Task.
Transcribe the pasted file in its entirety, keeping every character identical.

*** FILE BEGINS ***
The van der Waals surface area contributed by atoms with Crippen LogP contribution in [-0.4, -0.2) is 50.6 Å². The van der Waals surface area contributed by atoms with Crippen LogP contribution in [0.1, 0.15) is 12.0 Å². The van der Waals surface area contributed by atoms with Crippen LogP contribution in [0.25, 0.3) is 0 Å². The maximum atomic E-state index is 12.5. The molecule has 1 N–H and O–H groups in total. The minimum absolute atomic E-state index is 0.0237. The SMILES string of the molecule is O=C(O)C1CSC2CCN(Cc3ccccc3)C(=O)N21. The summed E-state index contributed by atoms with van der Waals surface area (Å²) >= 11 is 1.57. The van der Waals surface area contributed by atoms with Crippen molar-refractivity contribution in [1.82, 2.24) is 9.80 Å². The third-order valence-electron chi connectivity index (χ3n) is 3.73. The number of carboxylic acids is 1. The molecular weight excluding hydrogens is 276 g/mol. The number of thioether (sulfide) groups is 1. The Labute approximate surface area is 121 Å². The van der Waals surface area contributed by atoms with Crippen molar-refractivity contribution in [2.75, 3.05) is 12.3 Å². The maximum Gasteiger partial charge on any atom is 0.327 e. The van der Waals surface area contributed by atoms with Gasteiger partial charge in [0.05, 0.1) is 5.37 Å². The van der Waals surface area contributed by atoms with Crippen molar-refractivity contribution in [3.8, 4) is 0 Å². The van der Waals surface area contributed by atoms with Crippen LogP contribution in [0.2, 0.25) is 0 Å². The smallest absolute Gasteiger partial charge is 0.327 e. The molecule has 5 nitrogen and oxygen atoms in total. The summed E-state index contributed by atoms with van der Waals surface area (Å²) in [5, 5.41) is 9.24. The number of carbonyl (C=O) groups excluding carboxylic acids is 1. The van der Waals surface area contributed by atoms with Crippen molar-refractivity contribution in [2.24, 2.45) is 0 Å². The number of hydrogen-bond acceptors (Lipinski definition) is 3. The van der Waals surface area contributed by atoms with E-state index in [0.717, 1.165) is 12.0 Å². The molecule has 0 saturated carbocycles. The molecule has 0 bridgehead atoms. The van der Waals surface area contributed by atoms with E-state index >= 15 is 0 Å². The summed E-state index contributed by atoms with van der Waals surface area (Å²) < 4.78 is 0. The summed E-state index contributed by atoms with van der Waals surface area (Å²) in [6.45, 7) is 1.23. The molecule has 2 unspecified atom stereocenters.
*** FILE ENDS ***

The van der Waals surface area contributed by atoms with Crippen LogP contribution in [-0.4, -0.2) is 50.6 Å². The van der Waals surface area contributed by atoms with Crippen LogP contribution in [0.1, 0.15) is 12.0 Å². The van der Waals surface area contributed by atoms with Crippen LogP contribution in [0.25, 0.3) is 0 Å². The maximum atomic E-state index is 12.5. The molecule has 1 N–H and O–H groups in total. The minimum absolute atomic E-state index is 0.0237. The SMILES string of the molecule is O=C(O)C1CSC2CCN(Cc3ccccc3)C(=O)N21. The summed E-state index contributed by atoms with van der Waals surface area (Å²) >= 11 is 1.57. The van der Waals surface area contributed by atoms with Crippen molar-refractivity contribution in [1.82, 2.24) is 9.80 Å². The third-order valence-electron chi connectivity index (χ3n) is 3.73. The number of carboxylic acids is 1. The molecular weight excluding hydrogens is 276 g/mol. The number of thioether (sulfide) groups is 1. The Labute approximate surface area is 121 Å². The van der Waals surface area contributed by atoms with Crippen molar-refractivity contribution in [2.75, 3.05) is 12.3 Å². The maximum Gasteiger partial charge on any atom is 0.327 e. The van der Waals surface area contributed by atoms with Gasteiger partial charge in [0.05, 0.1) is 5.37 Å². The van der Waals surface area contributed by atoms with Crippen molar-refractivity contribution in [3.8, 4) is 0 Å². The van der Waals surface area contributed by atoms with Crippen LogP contribution in [0.2, 0.25) is 0 Å². The smallest absolute Gasteiger partial charge is 0.327 e. The molecule has 5 nitrogen and oxygen atoms in total. The summed E-state index contributed by atoms with van der Waals surface area (Å²) in [5, 5.41) is 9.24. The number of carbonyl (C=O) groups excluding carboxylic acids is 1. The van der Waals surface area contributed by atoms with Crippen molar-refractivity contribution in [2.24, 2.45) is 0 Å². The number of hydrogen-bond acceptors (Lipinski definition) is 3. The van der Waals surface area contributed by atoms with E-state index in [0.717, 1.165) is 12.0 Å². The molecule has 0 saturated carbocycles. The molecule has 0 bridgehead atoms. The van der Waals surface area contributed by atoms with E-state index >= 15 is 0 Å². The summed E-state index contributed by atoms with van der Waals surface area (Å²) < 4.78 is 0. The summed E-state index contributed by atoms with van der Waals surface area (Å²) in [6.45, 7) is 1.23. The molecule has 2 unspecified atom stereocenters.